Halloween and How We Dress Our Girls

Last year, for my daughter’s first Halloween, I dressed 9-month-old Lucinda as Rosie the Riveter–cute little denim jumpsuit from H&M that my mother ironed a “Rosie” patch onto while I fashioned Luci’s red-and-white bandana around her head in the trademark WWII factory we-can-do-it worker’s garb. I dressed the part as well, not because I am into the creepy “twinning” phenomenon that seems to be so popular with mothers and daughters again, but mostly because I wanted the opportunity to show my daughter photographic evidence that we have always been a fierce and fabulous duo. Some of the young people I taught had no clue who Rosie was when they I asked what I was dressing Luci as. I imagine some of them may have been expecting a pumpkin, teddy bear, or strawberry.

Down the road, I want Luci to know not only who Rosie the Riveter was, but also to know how her own paternal great-grandmother was a Rosie who helped the war effort in a way that forever changed the face of the American labor force.

Maybe this nostalgic, didactic eye to the future is a mistake, as who knows what my daughter will think is cool moving forward (I am sure our Halloween pictures will engender eyerolls, too), but I hope to show Luci well before she remembers that women are leaders, doers, movers and shakers, and are superheroes in their own right.

Also, as an auntie to five nephews, I desire this same equity for little boys who wish to explore more than Batman and Spiderman. I just know the path to girls’ Halloween costumes is a fraught one. Even now, American consumer culture commercializes and sexualizes young girls right out of the gate, and I want to make damned sure how I dress my daughter for Halloween emphasizes her inherent worth from the get-go. Idealistic? Perhaps. Worth the effort? I think so.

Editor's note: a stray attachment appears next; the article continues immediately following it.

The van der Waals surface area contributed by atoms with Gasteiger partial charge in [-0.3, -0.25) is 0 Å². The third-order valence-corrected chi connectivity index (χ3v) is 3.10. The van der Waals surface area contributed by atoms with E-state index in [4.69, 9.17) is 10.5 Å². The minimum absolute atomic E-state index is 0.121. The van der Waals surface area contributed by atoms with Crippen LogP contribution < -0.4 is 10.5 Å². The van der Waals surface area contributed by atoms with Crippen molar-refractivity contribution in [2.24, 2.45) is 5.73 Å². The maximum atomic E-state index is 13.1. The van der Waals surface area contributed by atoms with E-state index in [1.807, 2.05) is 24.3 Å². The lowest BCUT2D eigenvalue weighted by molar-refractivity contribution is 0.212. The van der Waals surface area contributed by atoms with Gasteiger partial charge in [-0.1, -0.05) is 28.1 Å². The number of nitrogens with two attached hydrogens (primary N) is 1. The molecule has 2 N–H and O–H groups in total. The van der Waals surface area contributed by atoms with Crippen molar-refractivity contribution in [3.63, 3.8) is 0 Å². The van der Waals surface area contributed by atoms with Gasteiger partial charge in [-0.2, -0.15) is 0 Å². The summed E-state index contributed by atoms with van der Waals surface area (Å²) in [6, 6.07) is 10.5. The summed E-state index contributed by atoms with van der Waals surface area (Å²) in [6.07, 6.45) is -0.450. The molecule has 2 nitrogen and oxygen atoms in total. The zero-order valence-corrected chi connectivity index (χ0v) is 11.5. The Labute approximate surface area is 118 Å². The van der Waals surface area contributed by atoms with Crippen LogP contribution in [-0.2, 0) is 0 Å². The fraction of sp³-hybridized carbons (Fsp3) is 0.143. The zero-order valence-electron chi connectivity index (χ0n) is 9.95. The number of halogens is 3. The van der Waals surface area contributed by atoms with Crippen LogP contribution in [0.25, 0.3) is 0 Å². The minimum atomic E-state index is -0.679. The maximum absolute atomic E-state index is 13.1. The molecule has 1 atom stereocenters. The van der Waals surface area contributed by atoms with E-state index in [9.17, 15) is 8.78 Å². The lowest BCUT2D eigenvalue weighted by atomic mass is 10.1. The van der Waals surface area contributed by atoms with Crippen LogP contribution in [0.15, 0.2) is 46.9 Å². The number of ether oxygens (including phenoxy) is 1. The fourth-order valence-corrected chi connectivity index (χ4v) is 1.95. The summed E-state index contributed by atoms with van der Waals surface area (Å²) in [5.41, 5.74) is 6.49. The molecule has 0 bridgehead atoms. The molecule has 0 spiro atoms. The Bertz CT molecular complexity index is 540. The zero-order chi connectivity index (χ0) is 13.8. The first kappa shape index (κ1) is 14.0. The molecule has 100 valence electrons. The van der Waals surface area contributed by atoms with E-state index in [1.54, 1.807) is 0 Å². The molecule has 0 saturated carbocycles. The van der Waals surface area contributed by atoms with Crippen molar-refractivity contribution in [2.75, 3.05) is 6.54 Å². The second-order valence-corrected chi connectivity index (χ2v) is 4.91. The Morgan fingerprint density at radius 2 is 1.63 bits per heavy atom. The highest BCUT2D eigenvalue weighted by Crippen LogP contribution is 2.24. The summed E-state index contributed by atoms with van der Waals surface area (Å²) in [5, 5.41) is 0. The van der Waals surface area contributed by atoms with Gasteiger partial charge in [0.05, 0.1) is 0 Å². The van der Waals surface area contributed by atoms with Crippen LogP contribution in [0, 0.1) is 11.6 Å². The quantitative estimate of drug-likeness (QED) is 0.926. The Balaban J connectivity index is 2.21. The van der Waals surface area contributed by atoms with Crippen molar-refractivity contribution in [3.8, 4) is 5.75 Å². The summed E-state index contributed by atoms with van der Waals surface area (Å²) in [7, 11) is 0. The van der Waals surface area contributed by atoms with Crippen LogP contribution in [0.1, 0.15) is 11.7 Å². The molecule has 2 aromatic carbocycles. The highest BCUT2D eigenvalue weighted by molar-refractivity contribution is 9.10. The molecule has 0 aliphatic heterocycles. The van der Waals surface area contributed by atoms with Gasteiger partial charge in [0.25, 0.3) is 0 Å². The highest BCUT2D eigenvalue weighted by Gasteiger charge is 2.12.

This year, for Luci’s second Halloween, I was tempted to dress her as the Honorable Supreme Court Justice, Ruth Bader Ginsburg, but I elected to save that costume for next year, provided Luci does not yet have ideas of her own, which, knowing my daughter, she probably will. I know my days are numbered as the not-so-subversive feminist momma who hopes, perhaps via osmosis, that my daughter remembers pioneers in American history who challenged the status quo’s understanding of what women, and by extension little girls, are capable of.

In the future, I will not discourage my daughter from going as a Disney princess, if that is what she wants, but before we get to that point, I hope to show her other options. Her mother, many moons ago, preferred scary costumes for her trick-or-treating days: I dressed as a three-headed skeleton (with two inflatable skeleton heads and gory face make-up my artist mother applied), a mummy (who learned going to the bathroom pre-wrap is essential), Dracula (the cape and teeth are everything), a farm girl who rejected Dorothy and went as The Wicked Witch in The Wizard of Oz instead, and, yes, a devil. Sure, there may have been a ballerina or an Ace of Hearts thrown in there, but I loved the power of saying “Boo!” with a costume that commanded fearful respect.

This year, 18-month-old Luci is going as Dottie, the title character from the 1992 film, A League of Their Own. While the Illinois farm girl was a fictional character, the All-American Girls Professional Baseball League (AAGPBL) was a very real organization. The female ball players played from 1943-1954, and the organization was not without its own problems, replete with a “charm school” and insidious racial segregation. But I hope that this racist history prompts Luci and I to discuss who Toni Stone was and how Stone, an African American female baseball player, crossed the gender line with the all-male Twin City Colored Giants well before the AAGPBL was created. Not since Stone has anyone else been able to cross the gender line of professional baseball.

Someday, I want the costumes Luci chooses to represent not only what she is capable of or is drawn to for make-believe, fun, and entertainment, but what all children, regardless of gender, are able to achieve and imagine.